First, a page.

The terrifying monster lurking behind the closet door or under the bed has tremendous power over the imaginative child. It can force him to make choices based on fear: turn out the light at the door and run for dear life and leap on the bed, pulling the covers over his head. We can be forced to make similar choices based on fear, choices that leave us unsatisfied, unfulfilled and frightened. The monster with all this power can become a dictator, one who winds its way insidiously into our lives each time we give in to it.
Warriors who return from combat bring to our collective attention consequences of facing danger and remind us how it can transform the brain’s “wiring.” It is possible and crucial to know how to successfully “re-wire” it.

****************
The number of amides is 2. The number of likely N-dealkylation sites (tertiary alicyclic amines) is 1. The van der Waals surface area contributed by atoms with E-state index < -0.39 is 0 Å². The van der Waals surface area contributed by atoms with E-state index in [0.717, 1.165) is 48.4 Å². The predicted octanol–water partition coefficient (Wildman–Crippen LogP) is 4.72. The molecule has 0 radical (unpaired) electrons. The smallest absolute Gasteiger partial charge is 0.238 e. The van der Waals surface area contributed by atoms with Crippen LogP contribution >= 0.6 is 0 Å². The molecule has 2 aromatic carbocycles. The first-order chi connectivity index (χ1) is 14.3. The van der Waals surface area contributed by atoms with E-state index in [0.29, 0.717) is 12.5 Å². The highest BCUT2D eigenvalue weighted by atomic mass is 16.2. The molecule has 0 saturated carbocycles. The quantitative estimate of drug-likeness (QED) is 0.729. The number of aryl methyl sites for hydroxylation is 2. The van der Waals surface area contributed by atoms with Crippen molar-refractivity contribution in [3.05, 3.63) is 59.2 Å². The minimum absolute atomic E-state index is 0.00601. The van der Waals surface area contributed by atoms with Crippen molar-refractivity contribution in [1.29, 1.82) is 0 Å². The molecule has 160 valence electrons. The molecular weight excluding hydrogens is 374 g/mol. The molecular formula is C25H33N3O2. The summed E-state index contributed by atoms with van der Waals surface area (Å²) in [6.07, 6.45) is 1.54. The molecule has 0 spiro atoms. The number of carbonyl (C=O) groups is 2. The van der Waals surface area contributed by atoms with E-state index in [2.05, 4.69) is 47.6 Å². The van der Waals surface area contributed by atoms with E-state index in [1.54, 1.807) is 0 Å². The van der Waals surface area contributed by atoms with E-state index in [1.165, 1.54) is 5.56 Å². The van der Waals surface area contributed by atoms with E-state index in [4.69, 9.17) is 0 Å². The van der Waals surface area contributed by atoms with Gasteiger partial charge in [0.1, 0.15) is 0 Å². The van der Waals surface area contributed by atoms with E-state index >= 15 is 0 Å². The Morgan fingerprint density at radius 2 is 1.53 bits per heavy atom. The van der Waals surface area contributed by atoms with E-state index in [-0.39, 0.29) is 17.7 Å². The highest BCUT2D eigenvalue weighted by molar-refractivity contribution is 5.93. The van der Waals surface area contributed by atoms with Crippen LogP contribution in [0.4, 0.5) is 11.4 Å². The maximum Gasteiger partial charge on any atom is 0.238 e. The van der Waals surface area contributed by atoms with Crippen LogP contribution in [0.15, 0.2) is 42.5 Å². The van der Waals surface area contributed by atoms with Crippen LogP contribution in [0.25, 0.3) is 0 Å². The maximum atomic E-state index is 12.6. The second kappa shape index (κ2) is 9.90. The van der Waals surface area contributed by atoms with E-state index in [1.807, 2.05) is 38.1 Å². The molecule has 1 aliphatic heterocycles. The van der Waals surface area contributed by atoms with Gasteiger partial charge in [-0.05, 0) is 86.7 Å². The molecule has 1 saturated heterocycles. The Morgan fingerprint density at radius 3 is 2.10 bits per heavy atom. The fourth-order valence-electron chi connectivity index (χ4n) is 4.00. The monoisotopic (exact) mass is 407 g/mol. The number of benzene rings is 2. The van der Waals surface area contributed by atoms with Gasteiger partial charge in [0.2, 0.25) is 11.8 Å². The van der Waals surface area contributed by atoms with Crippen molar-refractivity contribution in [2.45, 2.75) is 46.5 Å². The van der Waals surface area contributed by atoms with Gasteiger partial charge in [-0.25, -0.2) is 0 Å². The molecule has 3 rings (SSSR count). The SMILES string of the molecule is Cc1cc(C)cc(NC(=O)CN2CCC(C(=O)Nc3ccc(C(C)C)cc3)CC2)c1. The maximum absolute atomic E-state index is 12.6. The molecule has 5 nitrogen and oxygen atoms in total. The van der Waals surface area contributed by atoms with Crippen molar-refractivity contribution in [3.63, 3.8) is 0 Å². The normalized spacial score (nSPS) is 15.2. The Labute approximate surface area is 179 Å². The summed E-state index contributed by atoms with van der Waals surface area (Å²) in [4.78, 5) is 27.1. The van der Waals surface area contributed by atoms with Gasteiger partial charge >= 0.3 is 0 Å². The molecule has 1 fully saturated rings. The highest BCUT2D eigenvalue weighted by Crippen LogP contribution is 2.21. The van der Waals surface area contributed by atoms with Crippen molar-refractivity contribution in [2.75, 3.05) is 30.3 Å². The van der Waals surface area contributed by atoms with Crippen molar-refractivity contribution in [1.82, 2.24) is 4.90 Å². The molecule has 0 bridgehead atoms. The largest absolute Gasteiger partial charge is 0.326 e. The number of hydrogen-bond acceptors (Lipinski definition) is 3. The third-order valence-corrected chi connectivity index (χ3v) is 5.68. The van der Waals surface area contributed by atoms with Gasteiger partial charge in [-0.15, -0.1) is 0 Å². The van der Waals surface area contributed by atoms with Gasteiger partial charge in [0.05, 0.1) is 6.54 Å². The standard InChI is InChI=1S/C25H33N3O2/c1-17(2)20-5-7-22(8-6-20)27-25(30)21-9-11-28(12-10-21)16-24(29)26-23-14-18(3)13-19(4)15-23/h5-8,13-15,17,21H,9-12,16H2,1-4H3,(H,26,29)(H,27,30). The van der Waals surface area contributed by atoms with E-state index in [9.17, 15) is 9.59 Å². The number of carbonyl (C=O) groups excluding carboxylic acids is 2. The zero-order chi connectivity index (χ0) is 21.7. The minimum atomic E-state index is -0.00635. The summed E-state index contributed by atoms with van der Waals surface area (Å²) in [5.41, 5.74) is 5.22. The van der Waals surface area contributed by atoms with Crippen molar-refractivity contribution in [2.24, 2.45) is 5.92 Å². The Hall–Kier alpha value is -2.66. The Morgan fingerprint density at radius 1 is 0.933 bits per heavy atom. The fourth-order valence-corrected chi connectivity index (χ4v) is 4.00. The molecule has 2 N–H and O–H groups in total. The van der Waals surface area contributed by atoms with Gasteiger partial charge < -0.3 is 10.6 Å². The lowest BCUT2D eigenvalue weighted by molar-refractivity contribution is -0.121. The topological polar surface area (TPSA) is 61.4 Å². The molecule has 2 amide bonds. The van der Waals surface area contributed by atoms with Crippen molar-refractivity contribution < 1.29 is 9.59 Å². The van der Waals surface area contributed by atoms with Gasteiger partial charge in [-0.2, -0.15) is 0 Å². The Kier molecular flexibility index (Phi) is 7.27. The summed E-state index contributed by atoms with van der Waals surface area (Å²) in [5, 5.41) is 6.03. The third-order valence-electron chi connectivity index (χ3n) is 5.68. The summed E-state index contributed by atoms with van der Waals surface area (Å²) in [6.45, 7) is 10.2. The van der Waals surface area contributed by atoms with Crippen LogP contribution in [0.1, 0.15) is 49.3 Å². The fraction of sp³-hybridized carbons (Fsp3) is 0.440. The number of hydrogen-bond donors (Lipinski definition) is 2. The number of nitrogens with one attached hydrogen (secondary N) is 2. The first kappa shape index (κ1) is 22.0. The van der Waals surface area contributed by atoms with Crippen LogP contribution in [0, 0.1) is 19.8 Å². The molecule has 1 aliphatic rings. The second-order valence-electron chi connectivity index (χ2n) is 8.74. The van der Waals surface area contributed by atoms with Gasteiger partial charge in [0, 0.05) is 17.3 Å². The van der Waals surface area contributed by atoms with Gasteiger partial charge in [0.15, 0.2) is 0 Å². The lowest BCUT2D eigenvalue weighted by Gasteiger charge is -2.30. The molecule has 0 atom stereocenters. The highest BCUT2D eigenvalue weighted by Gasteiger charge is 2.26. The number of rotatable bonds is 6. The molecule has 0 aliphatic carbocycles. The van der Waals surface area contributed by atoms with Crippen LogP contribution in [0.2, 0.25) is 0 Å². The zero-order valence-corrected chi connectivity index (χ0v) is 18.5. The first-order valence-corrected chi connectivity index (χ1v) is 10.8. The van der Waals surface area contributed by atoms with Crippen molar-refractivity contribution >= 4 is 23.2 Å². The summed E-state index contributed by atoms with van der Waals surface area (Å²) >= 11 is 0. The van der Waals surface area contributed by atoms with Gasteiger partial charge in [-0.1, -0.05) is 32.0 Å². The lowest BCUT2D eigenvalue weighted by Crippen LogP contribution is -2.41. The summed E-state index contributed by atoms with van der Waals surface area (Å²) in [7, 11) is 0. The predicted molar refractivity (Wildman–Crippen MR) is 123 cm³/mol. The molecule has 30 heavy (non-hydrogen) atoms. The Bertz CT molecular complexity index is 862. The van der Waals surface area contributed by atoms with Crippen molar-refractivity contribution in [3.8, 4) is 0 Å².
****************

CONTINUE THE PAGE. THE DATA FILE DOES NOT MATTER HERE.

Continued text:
Anyone, not just uniformed warriors, who experiences a life-threatening event, and who has an overwhelming sense of helpless terror, can develop posttraumatic stress disorder. Examples in civilian life are plentiful:
Marilyn Miller, MS, LPC ~ Psychotherapist
...Delighting every day in helping people find peace in their lives, relieving anxiety, depression, and promoting self-care.